First, let’s do a little introduction into the freelance market: based on a study from the Freelancers Union and Upwork, the US has about 53 million freelancers. If we don’t count moonlighters (people that have a full-time job during the day, but work freelance gigs at night) there are about 36 million freelancers in the US.
But “freelance” is just a person’s employment status, it actually says very little about how the person works. We like to break down the freelance market into three tiers based on their workflow:
1. Project-based workflow
This person works on a project basis, with start and end dates and mostly within b2b relationships: designers, developers, management consultants, etc.
2. Scheduling based workflow
This person’s workflow is all about calendar management and their relationships are often b2c: personal trainer, some real estate brokers etc.
3. Shift / Gig based workflow (aka forced freelancers)
Often, this person did not choose to be freelance, but their employer forced them to be. Their workflow is mostly shift based. Even though they cater to consumers, they have only two or three clients they get paid from, a driver that works for Uber and Lyft for example.
Timmy AND CO
When you have that full-time job, most things are taken care of by your employer. You only have to worry about the tasks you were hired for. When you turn freelance, there are suddenly two big problems occurring.
- You have to manage your business operations yourself
Ask a designer what their list of accounts looks like and he will ask “what’s that?” Many freelancers are amazing at their core skills but don’t know as much about their business operations (and hate taking care of it).
- You’re alone
You only have access to your own knowledge. If another freelancer has a bad experience with a company that you’re about to work with, you have no way of knowing. If everyone else is charging twice as much as you, once again you’re in the dark.
With AND CO, obviously named after “& Company,” we are recreating the corporate support structure for freelancers. And by doing so, we’re creating a system that manages your business operations and automates the sharing of knowledge between freelancers.
A data-driven union for freelancers.
To explain the network effect, let’s use the analogy of a workers union.
As a freelancer, it’s pretty hard to unionize the traditional way to build leverage with the corporations they work with and gain a support network of other freelancers that they can profit from.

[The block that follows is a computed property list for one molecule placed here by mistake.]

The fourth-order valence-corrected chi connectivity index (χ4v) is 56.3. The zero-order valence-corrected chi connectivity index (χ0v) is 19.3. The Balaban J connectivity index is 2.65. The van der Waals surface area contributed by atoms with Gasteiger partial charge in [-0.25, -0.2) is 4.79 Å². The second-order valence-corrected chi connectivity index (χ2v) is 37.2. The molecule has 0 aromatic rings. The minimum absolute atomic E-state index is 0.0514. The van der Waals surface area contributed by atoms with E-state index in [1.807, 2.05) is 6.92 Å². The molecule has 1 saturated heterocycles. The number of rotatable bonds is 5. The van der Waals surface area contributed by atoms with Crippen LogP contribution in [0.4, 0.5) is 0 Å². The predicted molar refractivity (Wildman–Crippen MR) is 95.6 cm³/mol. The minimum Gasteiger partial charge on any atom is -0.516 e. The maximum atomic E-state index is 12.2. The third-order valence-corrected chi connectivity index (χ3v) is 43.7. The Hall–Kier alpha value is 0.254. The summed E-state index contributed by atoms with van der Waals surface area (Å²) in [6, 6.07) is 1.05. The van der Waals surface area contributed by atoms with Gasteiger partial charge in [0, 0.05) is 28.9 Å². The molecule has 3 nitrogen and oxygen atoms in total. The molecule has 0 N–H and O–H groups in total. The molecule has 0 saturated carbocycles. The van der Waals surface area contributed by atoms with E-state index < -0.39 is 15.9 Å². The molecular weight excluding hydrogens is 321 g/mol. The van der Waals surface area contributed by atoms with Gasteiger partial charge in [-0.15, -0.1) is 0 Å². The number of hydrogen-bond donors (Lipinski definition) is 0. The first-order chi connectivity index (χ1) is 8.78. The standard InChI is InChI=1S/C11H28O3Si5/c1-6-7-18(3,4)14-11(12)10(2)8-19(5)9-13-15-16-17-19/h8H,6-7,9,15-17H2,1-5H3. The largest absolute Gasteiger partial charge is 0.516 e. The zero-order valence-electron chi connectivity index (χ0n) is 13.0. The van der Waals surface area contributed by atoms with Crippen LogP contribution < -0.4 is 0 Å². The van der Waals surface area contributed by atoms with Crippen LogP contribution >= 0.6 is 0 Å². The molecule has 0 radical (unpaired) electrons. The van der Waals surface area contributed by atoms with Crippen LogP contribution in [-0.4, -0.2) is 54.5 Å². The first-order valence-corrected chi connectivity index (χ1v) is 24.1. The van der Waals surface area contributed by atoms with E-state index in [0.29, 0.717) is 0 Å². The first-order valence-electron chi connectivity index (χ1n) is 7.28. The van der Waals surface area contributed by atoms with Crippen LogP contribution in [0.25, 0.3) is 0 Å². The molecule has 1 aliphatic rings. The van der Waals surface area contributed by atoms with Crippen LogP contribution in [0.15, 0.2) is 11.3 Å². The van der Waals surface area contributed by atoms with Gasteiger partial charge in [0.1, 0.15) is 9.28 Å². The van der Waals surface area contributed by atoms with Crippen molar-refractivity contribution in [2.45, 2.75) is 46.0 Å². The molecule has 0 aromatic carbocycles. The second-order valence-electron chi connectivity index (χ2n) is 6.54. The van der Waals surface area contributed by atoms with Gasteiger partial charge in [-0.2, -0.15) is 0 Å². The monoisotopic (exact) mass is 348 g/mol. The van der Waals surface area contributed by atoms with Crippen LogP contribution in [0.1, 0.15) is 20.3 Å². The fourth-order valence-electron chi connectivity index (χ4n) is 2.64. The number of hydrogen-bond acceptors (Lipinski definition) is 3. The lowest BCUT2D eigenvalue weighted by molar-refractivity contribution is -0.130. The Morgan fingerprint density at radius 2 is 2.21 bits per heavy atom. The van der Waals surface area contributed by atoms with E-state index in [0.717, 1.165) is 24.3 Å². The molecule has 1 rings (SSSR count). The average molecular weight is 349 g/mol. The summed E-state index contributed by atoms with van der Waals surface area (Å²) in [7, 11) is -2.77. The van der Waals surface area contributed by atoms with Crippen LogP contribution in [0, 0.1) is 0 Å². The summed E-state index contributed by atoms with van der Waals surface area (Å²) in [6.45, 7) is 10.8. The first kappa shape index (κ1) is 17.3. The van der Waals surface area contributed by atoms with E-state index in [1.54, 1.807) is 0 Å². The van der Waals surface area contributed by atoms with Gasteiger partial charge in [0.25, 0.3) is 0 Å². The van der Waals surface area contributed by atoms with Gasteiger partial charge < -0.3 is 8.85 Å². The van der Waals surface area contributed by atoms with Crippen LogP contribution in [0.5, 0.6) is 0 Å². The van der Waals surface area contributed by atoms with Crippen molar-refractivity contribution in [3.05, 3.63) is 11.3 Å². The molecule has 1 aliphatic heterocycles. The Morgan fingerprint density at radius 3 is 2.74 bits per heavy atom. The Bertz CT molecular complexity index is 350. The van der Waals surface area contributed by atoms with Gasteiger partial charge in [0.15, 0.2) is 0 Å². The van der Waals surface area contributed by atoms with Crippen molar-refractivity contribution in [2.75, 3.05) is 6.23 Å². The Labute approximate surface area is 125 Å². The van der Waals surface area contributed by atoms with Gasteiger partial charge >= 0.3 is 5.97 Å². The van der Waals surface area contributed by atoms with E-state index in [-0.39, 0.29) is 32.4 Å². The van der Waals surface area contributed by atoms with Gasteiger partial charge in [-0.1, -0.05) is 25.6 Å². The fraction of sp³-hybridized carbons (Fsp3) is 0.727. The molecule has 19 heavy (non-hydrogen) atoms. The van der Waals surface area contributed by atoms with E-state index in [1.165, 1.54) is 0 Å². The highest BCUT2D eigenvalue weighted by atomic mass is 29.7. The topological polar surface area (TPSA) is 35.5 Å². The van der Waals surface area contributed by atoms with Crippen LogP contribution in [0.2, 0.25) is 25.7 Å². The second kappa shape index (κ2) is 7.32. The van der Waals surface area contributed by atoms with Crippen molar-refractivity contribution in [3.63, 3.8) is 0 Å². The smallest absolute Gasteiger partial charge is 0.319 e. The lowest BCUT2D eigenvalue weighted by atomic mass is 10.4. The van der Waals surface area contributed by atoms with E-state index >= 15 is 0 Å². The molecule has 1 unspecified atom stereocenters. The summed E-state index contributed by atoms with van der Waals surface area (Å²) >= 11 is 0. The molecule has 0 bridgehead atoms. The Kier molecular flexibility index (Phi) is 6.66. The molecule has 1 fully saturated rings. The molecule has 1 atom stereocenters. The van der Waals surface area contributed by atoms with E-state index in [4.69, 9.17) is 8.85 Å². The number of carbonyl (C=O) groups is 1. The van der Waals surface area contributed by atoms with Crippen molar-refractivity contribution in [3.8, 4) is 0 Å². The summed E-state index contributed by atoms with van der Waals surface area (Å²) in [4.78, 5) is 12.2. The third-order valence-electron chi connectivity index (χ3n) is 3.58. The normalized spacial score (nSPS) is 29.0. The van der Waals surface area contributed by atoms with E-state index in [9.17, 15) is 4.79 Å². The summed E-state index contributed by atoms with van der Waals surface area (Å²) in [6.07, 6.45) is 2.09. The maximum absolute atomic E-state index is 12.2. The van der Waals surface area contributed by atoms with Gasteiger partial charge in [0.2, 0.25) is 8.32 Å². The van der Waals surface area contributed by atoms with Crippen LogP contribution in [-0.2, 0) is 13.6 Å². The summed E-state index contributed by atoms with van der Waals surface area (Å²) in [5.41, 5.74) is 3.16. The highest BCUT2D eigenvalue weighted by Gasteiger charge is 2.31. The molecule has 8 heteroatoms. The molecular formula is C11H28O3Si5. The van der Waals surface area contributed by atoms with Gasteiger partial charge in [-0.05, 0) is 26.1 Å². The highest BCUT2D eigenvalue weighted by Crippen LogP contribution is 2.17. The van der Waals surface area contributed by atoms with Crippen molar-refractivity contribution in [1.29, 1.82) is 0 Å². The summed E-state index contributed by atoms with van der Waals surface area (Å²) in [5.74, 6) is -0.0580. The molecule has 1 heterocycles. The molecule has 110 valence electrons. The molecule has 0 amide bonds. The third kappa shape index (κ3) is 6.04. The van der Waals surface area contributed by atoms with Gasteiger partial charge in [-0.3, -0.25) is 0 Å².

As an independent worker, you are pretty much alone and the only way to gain access to information, like knowing how much to charge or who not to work for, is by asking your other freelance friends. This is not just a pretty small data set you’re tapping into to steer your business decisions but also needs you to actively seek it in the first place. (In most cases, you have better things to do.) Apart from close friends, other freelancers might even be hesitant to share their experiences and rates in order to protect their client relationship and business.
Sticking with the union analogy: A baseline of a functioning workers union is the participation of its members. The union’s leverage comes from the active commitment of every member. If no one actually commits to the strike, there is not much leverage. In a traditional union, there is always the need to get everyone pumped up and organized.
In a data-driven union, technology automates the participation. The system itself creates the organization and therefore everyone participates automatically.
The system won’t tell you to go on strike, it will serve you with smart tools and intelligence to level the playing field and help you make smarter business decisions. And as a side-effect, it also creates leverage from the ability to detect which companies are freelancer-friendly and which are not.
Companies will have an interest in treating members of the system well.Corporations will profit from being known as a “freelancer-friendly company” as their ability to hire top talent will depend on it.